This interactive map of the United States allows users to view information about the cost of energy per household by state, tribal area, county, or census tract.
Students can view information about the average energy burden, average energy cost, or housing counts.
The LEAD tool was developed to help communities identify ways to connect low-income households with energy conservation programs that install energy-efficient appliances and weatherize houses.
Students can click on a state and then click the green "compare" icon to see how the state compares to the rest of the country. Clicking on an additional state and clicking the green "compare" icon will allow students to compare two states.
Before the map tool opens, users have to choose one of three income models: area median income, federal poverty level, or state median income. Teachers should read the descriptions of the models and decide which one the class should use.
This map tool has several functions, but some are not intuitive. Teachers should become familiar with the tool before using it in class.
The data comes from the 2018 U.S. Census Bureau's American Community Survey.
In social studies or civics classes, students could read and discuss the case studies (located on the left sidebar) showing how the LEAD tool helped communities connect people with energy conservation programs.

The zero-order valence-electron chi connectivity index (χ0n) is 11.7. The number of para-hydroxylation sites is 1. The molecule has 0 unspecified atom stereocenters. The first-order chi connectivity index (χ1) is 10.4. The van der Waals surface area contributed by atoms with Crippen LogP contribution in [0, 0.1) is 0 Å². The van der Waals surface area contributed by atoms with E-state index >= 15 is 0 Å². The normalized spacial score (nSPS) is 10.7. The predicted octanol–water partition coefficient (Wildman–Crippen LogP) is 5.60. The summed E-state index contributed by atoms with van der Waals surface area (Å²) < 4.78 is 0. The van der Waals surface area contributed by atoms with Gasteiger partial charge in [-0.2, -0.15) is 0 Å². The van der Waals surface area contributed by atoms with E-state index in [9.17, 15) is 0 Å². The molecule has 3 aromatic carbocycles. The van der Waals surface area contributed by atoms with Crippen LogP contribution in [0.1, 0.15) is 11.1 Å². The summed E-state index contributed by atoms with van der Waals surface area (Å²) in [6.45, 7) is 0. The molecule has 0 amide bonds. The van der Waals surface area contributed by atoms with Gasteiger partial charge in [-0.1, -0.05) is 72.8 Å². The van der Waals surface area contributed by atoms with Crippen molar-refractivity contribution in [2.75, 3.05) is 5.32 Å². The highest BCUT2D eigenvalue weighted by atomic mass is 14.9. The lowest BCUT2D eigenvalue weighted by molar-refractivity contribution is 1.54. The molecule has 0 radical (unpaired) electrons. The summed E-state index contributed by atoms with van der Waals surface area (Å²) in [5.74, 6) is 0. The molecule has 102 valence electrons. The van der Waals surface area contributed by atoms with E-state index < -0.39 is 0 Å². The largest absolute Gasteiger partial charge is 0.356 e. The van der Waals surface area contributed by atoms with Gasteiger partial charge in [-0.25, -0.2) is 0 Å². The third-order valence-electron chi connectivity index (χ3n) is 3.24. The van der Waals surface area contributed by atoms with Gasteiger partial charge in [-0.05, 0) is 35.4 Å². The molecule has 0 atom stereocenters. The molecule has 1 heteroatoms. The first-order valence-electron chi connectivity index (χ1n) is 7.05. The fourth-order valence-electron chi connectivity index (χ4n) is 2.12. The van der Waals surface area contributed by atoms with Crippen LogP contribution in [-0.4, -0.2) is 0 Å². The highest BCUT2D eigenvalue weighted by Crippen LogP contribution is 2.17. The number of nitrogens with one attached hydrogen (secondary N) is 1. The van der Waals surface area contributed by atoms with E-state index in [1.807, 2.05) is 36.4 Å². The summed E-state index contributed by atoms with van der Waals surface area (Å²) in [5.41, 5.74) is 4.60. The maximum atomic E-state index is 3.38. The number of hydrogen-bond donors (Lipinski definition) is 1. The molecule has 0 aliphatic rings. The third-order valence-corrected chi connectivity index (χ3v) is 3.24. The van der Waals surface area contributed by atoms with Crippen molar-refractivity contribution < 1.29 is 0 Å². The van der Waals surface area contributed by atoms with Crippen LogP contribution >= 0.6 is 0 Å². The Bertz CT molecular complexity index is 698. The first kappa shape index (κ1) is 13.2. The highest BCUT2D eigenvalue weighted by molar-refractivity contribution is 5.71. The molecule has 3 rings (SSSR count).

Social studies, geography, sociology, or ethics classes could compare energy prices in tribal areas with the surrounding states. Students could research the history of energy infrastructure on Indian reservations.
Students could look at the average energy burden in their communities and compare the data with neighboring communities.
This resource is a website that presents various representations of data hosted by the Department of Energy and collected primarily by the Census Bureau and is called the Low-Income Energy Affordability Data (LEAD) Tool. The data can be aggregated at the national, state, and city scale and includes data about energy costs, housing types, income data, and others. The interface is not always intuitive, and so may not be the best match for younger students, but the amount of data available is substantial, and thus students more familiar with complex databases can explore and learn a lot. This resource is recommended for teaching.
Personal Finance & Economics
Personal Finance (F1): Students understand the principles and processes of personal finance by explaining how scarcity influences choices and relates to the market economy.